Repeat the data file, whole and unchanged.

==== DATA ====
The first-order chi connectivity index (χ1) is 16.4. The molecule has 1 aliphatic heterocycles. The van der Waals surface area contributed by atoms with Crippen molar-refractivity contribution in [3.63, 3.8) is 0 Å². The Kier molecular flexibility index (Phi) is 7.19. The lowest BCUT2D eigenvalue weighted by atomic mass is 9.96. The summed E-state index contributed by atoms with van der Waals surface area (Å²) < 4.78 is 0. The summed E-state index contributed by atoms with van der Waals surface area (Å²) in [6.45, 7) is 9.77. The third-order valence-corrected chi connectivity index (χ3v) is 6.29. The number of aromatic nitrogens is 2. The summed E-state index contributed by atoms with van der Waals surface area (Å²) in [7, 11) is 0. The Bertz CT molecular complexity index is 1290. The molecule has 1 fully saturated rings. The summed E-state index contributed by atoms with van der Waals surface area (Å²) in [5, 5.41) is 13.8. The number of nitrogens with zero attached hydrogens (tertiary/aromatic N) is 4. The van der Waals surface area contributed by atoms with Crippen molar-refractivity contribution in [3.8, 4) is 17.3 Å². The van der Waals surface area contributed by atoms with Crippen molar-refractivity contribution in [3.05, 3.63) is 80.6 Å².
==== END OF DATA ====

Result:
The first-order chi connectivity index (χ1) is 16.4. The molecule has 1 aliphatic heterocycles. The van der Waals surface area contributed by atoms with Crippen molar-refractivity contribution in [3.63, 3.8) is 0 Å². The Kier molecular flexibility index (Phi) is 7.19. The lowest BCUT2D eigenvalue weighted by atomic mass is 9.96. The summed E-state index contributed by atoms with van der Waals surface area (Å²) < 4.78 is 0. The summed E-state index contributed by atoms with van der Waals surface area (Å²) in [6.45, 7) is 9.77. The third-order valence-corrected chi connectivity index (χ3v) is 6.29. The number of aromatic nitrogens is 2. The summed E-state index contributed by atoms with van der Waals surface area (Å²) in [7, 11) is 0. The Bertz CT molecular complexity index is 1290. The molecule has 1 fully saturated rings. The summed E-state index contributed by atoms with van der Waals surface area (Å²) in [5, 5.41) is 13.8. The number of nitrogens with zero attached hydrogens (tertiary/aromatic N) is 4. The van der Waals surface area contributed by atoms with Crippen molar-refractivity contribution in [3.8, 4) is 17.3 Å². The van der Waals surface area contributed by atoms with Crippen molar-refractivity contribution in [3.05, 3.63) is 80.6 Å².